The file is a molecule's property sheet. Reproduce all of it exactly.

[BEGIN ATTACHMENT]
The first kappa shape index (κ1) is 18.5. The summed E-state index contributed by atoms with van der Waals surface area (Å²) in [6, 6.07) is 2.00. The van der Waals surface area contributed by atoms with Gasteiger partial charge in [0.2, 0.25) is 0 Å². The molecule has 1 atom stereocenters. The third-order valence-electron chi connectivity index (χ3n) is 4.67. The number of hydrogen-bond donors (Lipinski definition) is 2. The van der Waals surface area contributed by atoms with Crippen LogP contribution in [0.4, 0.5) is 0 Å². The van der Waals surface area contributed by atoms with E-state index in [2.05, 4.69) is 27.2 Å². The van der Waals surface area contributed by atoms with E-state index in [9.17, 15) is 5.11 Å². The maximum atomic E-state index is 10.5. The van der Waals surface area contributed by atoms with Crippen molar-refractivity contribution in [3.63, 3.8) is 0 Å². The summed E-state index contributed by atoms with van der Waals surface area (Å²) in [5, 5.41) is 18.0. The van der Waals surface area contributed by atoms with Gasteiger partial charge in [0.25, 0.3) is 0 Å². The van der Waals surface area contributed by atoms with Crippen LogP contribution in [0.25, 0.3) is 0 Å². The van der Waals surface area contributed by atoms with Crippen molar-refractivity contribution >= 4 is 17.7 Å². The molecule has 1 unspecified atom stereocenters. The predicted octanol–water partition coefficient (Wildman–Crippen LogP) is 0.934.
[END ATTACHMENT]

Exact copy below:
The first kappa shape index (κ1) is 18.5. The summed E-state index contributed by atoms with van der Waals surface area (Å²) in [6, 6.07) is 2.00. The van der Waals surface area contributed by atoms with Gasteiger partial charge in [0.2, 0.25) is 0 Å². The molecule has 1 atom stereocenters. The third-order valence-electron chi connectivity index (χ3n) is 4.67. The number of hydrogen-bond donors (Lipinski definition) is 2. The van der Waals surface area contributed by atoms with Crippen LogP contribution in [0.4, 0.5) is 0 Å². The van der Waals surface area contributed by atoms with E-state index in [2.05, 4.69) is 27.2 Å². The van der Waals surface area contributed by atoms with E-state index in [9.17, 15) is 5.11 Å². The maximum atomic E-state index is 10.5. The van der Waals surface area contributed by atoms with Crippen molar-refractivity contribution in [3.63, 3.8) is 0 Å². The summed E-state index contributed by atoms with van der Waals surface area (Å²) in [5, 5.41) is 18.0. The van der Waals surface area contributed by atoms with Gasteiger partial charge in [0.25, 0.3) is 0 Å². The van der Waals surface area contributed by atoms with Crippen LogP contribution in [0.25, 0.3) is 0 Å². The van der Waals surface area contributed by atoms with Crippen molar-refractivity contribution >= 4 is 17.7 Å². The molecule has 1 unspecified atom stereocenters. The predicted octanol–water partition coefficient (Wildman–Crippen LogP) is 0.934.